And speaking of Uber, the very idea of a sharing economy is itself a tech story. How many times have we heard the phrase "It's the Uber of X" when start-ups begin pitching new ideas? We use apps to book rides, reserve tables at restaurants, and to pay our bills and send money to friends. Uber might just be a "ride sharing service" or a business but it's very much a tech company. It exists almost entirely on its logistics and data collection.
Efficiency is the beating heart of business. Technology is what businesses use to become more efficient. It's like electricity, or air.
This is what Nicholas Carr foretold in 2003 when he wrote an essay called "I.T. Doesn't Matter" -- he wasn't saying that information technology was useless. He was saying it was becoming essential that it would no longer provide any business advantage unless you were better at it than your competitors. Most companies, by definition, are not.
That's why larger companies that may have dominated their sector for decades are now looking to invest in or swallow tech start-ups as a sort of heart transplant.
That's why Wal-mart bought Jet.com -- a $3 billion heart transplant. Or why Ford invested $1 billion in self-driving car start-up Argo.
The reason I bring all of this up is because Bloomberg's Matt Levine recently wrote a compelling article which contended that Blue Apron isn't a tech company but a grocery company whose products are "simulacrum."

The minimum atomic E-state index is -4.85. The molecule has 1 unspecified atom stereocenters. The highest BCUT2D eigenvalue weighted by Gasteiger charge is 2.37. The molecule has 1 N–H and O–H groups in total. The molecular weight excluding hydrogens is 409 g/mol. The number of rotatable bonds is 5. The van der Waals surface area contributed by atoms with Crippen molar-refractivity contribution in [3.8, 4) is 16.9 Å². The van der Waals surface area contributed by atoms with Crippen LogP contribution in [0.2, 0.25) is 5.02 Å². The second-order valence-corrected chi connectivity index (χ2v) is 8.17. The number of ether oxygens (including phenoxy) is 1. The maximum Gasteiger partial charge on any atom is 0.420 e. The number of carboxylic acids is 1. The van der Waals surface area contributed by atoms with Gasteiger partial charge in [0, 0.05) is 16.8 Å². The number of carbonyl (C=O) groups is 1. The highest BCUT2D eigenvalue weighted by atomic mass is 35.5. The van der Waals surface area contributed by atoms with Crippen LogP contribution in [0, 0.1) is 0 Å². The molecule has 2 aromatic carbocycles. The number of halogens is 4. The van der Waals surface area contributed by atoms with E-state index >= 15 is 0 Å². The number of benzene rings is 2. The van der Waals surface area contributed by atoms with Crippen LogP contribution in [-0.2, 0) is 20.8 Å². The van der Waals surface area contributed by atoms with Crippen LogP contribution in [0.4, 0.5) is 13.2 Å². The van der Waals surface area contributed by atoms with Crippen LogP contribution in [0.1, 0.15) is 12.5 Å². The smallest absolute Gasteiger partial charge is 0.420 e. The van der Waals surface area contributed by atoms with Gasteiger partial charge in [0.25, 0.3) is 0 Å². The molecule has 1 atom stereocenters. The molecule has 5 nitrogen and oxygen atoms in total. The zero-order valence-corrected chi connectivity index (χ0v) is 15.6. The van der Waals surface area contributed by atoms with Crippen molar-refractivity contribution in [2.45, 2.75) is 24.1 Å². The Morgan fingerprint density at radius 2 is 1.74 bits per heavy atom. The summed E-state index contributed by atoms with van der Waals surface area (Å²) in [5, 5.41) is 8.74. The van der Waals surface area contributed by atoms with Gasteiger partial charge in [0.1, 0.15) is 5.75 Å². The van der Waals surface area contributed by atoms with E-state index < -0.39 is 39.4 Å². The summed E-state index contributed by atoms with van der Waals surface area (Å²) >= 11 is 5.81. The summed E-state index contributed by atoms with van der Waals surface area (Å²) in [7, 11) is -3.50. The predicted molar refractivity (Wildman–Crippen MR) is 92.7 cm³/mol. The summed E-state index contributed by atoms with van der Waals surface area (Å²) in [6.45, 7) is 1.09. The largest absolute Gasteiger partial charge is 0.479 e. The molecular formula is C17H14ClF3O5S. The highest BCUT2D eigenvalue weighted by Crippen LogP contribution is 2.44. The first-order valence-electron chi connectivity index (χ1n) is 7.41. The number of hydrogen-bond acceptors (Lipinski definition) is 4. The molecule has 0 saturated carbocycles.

"What it delivers is the idea of creating a home-cooked meal for fresh ingredients, without the tedious shopping and chopping work that would otherwise require," Levine said.
This is to suggest that Blue Apron as a company is the end product, which it is not. It is a tech company using new methods of logistics and data gathering to provide consumers with compelling meals. The end result is the meal, just like the end result of Amazon is the book or pair of slippers or soup ladle that just arrived on your doorstep.
Amazon isn't these things the same way Blue Apron isn't a meal and Juicero isn't a glass of juice. To his credit, Levine even admits Juicero is "over-engineered" -- it is fundamentally a high-tech product built by a technology company trying to make some sort of weird pivot in the juicing industry that nobody asked for in the first place.
Tech's sneaking grip
Unlike the industrial revolution, loud and filled with smoke, the digital revolution happened quietly.
It curled up around us and now touches every part of what we do, from how we eat to how we sleep, move, exercise, work, love and interact. It's the overpriced juice machine in our kitchen or the clunky touchscreen in our cars and the wristband telling us we didn't walk enough. The mattress telling us we didn't get a good enough sleep. The scale that knows our name and says we're still overweight.
It is nearly impossible to escape. Perhaps it's also why those moments away from it — on the beach, in the woods — should be more cherished than ever before.